Based on literary data, conditions necessary for membrane fusion are discussed. It is proposed that fusion mechanisms should be classified according to the primary act involving a change in the membrane structure. Two principal fusion mechanisms are identified: the stalk mechanism, starting with the appearance of a stalk between approaching membranes, and the adhesion mechanism which involves bilayer reorganization as a result of a tight junction of the membranes. The origin and evolution of the monolayer and bilayer stalks between membranes are analysed. Using the expression for the elastic energy of the stalk it was possible to find the value of the spontaneous curvature of its membrane, Ks, at which the existence of a stalk is in principle possible. It is shown that, within the framework of the stalk mechanism, there exists a possibility of either the formation of a stalk of a finite radius, or complete fusion. The Ks values have been determined at which one of the variants occur. The energy barrier of the hydrophobic interaction and the elastic energy barrier, which have to be overcome by the membranes to form the stalk are analysed. The theoretical analysis of the stalk formation mechanism is supported by experimental data. It has been shown by freeze-fracture electron microscopy that the addition of Ca+2, Mg+2, Mn+2 or Cd+2 to suspensions of egg phosphatidylcholine and cardiolipin (1:1 or 3:1) leads to the formation of numerous intramembrane particles (imp's) and crater-like (stalk) structures.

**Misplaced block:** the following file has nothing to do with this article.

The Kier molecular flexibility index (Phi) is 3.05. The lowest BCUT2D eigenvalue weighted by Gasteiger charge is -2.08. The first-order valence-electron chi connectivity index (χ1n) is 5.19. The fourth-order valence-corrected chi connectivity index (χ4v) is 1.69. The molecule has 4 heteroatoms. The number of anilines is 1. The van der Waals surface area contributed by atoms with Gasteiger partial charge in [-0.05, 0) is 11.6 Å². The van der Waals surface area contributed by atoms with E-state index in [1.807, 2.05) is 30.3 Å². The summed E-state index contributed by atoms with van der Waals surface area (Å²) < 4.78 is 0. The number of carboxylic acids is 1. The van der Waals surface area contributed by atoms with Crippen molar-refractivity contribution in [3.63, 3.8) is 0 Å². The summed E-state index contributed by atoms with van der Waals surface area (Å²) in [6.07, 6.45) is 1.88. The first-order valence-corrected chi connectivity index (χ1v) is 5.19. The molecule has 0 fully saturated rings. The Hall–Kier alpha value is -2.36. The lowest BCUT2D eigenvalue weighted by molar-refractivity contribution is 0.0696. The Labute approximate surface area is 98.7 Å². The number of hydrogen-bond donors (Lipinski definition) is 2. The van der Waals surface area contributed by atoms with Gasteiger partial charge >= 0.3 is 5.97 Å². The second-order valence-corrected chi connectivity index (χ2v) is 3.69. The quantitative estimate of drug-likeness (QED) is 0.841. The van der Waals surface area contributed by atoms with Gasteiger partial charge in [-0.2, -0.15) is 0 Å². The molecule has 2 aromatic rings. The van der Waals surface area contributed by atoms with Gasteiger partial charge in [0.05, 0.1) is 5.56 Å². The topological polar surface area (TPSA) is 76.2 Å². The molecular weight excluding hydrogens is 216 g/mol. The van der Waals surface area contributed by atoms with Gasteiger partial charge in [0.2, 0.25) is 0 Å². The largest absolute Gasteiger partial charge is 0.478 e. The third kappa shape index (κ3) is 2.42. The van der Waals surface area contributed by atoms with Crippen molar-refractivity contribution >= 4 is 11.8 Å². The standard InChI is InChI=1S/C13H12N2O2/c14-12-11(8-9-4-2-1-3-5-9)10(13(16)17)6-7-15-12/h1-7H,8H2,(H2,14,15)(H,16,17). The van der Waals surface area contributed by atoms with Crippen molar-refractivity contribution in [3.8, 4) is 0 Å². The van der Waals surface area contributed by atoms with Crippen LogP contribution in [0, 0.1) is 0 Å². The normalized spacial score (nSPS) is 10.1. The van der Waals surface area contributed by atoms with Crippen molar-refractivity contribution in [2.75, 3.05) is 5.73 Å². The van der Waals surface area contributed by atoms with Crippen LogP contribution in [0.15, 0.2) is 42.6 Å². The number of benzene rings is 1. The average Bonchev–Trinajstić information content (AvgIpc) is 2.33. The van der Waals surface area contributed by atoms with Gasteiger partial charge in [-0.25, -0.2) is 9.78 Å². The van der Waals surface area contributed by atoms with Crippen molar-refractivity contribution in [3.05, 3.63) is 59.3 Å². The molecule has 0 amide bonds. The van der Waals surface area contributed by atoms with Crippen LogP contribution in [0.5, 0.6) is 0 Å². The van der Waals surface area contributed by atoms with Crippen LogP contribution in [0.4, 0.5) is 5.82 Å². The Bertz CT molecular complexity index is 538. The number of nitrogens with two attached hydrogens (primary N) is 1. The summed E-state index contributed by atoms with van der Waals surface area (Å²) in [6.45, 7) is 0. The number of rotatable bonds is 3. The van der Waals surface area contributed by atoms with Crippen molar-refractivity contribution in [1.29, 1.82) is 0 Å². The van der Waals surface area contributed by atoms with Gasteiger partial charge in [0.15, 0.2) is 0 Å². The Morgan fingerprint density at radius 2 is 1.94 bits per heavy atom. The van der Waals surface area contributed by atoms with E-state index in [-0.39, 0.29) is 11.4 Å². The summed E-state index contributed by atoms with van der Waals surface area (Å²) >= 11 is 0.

|Original language||English (US)|
|Number of pages||17|
|Journal||General physiology and biophysics|
|State||Published - Oct 1 1984|
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